7 225 Anthony Allen, Georgia Tech, RB Ravens
ACC Selections by Rounds
ACC Selections by Teams
North Carolina 9
Florida State 3
Virginia Tech 3
Boston College 1
Georgia Tech 1
NC State 1
Here are the players who will represent the ACC:
BOSTON COLLEGE (3)
- Anthony Castonzo
- Rich Lapham
- Mark Herzlich
- Da'Quan Bowers
- Marcus Gilchrist
- Chris Hairston
- Jamie Harper
- Jarvis Jenkins
- Byron Maxwell
- DeAndre McDaniel
- Rodney Hudson
- Christian Ponder
- Markus White
- Anthony Allen
- Mario Butler
- Jerrard Tarrant
- Allen Bailey
- Damien Berry
- Matt Bosher
- Orlando Franklin
- Graig Cooper
- Leonard Hankerson
- Brandon Harris
- Colin McCarthy
- DeMarcus Van Dyke
- Marvin Austin
- Kendric Burney
- Bruce Carter
- Greg Little
- Shaun Draughn
- Robert Quinn
- Da'Norris Searcy
- Quan Sturdivant
- Johnny White
- Deunta Williams
- T.J. Yates
- Nate Irving
- Owen Spencer
- Danny Aiken
- Ras-I Dowling
1. Stop the run. Florida State has been much better against the run this year -- No. 25 in the country and third in the ACC -- but it showed some weaknesses against Virginia Tech in the ACC championship game that the Gamecocks can exploit. Marcus Lattimore has run for 1,198 yards and 17 touchdowns this year, and quarterback Stephen Garcia has scored six rushing touchdowns this year.
2. Pressure Garcia. Florida State is No. 2 in the country and first the ACC in sacks with 3.54 per game. The Noles have had 46 sacks this season, and Garcia makes mistakes under pressure. South Carolina’s ability to pick up the rush and handle defensive ends Markus White and Brandon Jenkins will play a huge role in the outcome of the game.
3. Establish the run. Florida State’s tailbacks have been banged up this year, but this could be the healthiest they’ve all been in a while. Ty Jones, Chris Thompson and Jermaine Thomas will force the Gamecocks to be disciplined, but South Carolina has a knack for finding the ball and has also improved against the run this year, ranking ninth in the country and leading the SEC with 104.31 yards per game.
Turning point: In the first quarter, Virginia Tech linebacker Bruce Taylor came up with a big defensive play when he tipped E.J. Manuel's pass into the hands of Jeron Gouveia-Winslow, who ran it back 24 yards for a touchdown and a 7-3 lead. In a game that has been lacking big defensive plays, that one could come back to haunt Florida State. It was less a mistake by Manuel than it was an impressive play by Taylor and Gouveia-Winslow. In an otherwise even game, turnovers will make the difference.
Stat of the half: Virginia Tech is 6-of-8 on third-down conversions. The Hokies' ability to sustain drives could eventually wear out Florida State's defense, but time of possession has been about even. It was not until the Hokies' final possession of the half that the Seminoles started to come up with some big stops, none bigger than a sack by Markus White on third-and-10.
Best player in the half: Virginia Tech quarterback Tyrod Taylor. He continues to make plays with his ability to scramble and buy time so that the wide receivers can get open. He has completed 9 of 14 passes for 93 yards and a touchdown.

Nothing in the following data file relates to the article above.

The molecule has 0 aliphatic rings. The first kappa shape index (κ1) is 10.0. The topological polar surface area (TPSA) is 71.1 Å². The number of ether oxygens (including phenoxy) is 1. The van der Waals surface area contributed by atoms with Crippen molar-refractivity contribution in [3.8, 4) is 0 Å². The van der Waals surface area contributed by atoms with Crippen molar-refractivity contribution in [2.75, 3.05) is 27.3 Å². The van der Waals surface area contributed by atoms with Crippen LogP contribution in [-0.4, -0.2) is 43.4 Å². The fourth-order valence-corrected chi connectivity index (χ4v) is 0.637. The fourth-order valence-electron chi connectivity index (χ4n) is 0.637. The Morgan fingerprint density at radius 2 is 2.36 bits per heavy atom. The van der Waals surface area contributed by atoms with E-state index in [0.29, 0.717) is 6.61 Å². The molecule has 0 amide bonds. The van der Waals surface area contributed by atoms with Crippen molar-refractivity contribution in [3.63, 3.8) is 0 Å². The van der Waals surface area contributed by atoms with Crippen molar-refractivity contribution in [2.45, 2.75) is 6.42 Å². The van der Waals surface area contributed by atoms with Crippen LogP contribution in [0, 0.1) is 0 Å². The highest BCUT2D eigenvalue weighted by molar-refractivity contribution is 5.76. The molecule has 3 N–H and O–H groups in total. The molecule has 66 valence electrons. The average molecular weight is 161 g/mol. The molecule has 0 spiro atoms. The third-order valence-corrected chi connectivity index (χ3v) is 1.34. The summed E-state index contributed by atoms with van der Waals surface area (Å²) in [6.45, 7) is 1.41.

Ponder, who sustained an injury to his right bursa sac in the Boston College game, is wearing what looks like a soft brace almost the entire length of his arm. He's still got plenty of zip of the ball and looks accurate.
Defensively, starting end Markus White was bouncing up and down, getting the defense fired up. The Seminoles gathered together and raised their gold helmets, players yelling and hollering in the huddle. The game hasn't even started yet, and Florida State has already shown more emotion.
- Through the first three games of the season, Florida State’s defense has rediscovered its pass rush. The Seminoles lead the ACC with 13 sacks for an average of 4.33 per game, which ranks third nationally. That’s well ahead of last season’s pace, when the ‘Noles finished the season with 26 in 13 games (2.0 pg). First-year FSU defensive coordinator Mark Stoops’ unit has received a significant boost in production from the defensive ends. FSU’s top four ends - Brandon Jenkins, Markus White, Bjoern Werner and Dan Hicks - have combined for 6.5 sacks and already eclipsed that position’s total from the 2009 season (four).
- Georgia Tech has won seven consecutive ACC games, not including a win against Clemson in the 2009 ACC championship game, and is 9-1 in its past 10 league games. Georgia Tech has won six consecutive ACC home games and has not lost a home league game since Oct. 25, 2008 (24-17 to Al Groh’s Virginia team).
- Maryland’s defense, which ranked 24th nationally in points allowed (16.0 per game) has been more aggressive through three games this season than at the same point last year. So far the Terps have forced seven fumbles and recovered five. They have also picked off three passes, one of which was returned for a touchdown. After three games a year ago, the first under coordinator Don Brown, the Terrapins did not force a fumble, recovered just one, and had two interceptions.